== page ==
Looking back at WWE within the early 1990s, one of the more memorable parts of this era was how gimmick-oriented its characters were. After all, very few of the WWE storylines at the time were rooted in reality. Hence, a voodoo-practitioner (Papa Shango) putting hexes on a tribe-less warrior (The Ultimate Warrior).
Yet a fair share of the WWE roster at the time portrayed characters who seemed to have professions which they brought to the ring. It often raised the question if these characters were moonlighting as wrestlers, or if they were transitioning into full-time careers in the ring. For example, if Paul Bearer -- as portrayed by Percy Pringle, who actually had worked within the funeral industry -- was portraying a pallbearer or some sort of funeral service director, why was he traveling around the world with a reanimated corpse instead of working at a chapel, cemetery or funeral parlor? In turn, a lot of these career-oriented characters did not accurately represent what someone normally did as part of that job.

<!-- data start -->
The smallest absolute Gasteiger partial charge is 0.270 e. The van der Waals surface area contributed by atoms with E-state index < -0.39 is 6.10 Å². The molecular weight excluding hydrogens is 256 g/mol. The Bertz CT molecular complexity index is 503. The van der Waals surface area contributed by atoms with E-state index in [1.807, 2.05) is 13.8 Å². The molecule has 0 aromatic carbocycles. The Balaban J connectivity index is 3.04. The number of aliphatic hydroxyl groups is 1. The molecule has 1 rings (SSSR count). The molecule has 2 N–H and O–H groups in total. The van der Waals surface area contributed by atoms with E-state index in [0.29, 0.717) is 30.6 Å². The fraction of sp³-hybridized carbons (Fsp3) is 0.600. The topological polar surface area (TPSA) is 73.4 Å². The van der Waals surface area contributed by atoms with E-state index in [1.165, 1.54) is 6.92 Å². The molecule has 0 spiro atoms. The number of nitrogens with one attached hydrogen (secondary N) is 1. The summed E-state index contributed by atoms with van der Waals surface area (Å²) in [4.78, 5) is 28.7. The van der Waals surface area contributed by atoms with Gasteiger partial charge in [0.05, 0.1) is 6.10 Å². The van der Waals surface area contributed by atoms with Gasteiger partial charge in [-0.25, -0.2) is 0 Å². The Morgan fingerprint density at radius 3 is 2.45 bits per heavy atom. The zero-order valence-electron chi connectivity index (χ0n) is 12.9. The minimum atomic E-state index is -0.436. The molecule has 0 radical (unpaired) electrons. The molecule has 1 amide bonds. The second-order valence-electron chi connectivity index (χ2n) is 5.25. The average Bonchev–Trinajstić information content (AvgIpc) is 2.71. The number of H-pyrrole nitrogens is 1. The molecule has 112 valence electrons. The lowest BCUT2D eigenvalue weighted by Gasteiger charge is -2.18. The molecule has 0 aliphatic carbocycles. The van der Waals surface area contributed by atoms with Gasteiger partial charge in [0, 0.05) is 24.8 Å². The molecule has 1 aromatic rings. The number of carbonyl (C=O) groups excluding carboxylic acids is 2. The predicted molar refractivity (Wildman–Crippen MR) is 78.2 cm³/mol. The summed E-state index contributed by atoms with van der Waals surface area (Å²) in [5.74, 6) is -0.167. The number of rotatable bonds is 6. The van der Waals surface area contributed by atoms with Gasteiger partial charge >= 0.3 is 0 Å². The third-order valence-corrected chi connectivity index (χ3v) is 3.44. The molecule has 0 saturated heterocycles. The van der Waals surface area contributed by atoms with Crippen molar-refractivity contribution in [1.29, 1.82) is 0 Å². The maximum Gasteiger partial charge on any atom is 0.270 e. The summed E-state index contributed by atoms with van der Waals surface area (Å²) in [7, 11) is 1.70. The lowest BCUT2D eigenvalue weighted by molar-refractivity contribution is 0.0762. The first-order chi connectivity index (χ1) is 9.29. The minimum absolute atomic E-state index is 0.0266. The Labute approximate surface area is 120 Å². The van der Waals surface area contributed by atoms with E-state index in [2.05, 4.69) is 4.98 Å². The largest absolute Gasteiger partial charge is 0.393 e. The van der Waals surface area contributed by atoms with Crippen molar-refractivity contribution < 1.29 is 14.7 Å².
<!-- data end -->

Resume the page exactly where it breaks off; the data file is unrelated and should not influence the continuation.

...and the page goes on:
Knowing what we know about Vince McMahon and his unpredictable creative process, it also begs the question as to whether or not these were intentional oversights for entertainment's sake, or more so someone who has been out of "the real world" for so long that he just simply didn't know. Whichever way you choose to look at it, expect a whole lot of entertainment when digging into these and other early 1990s Superstars episodes on the WWE Network.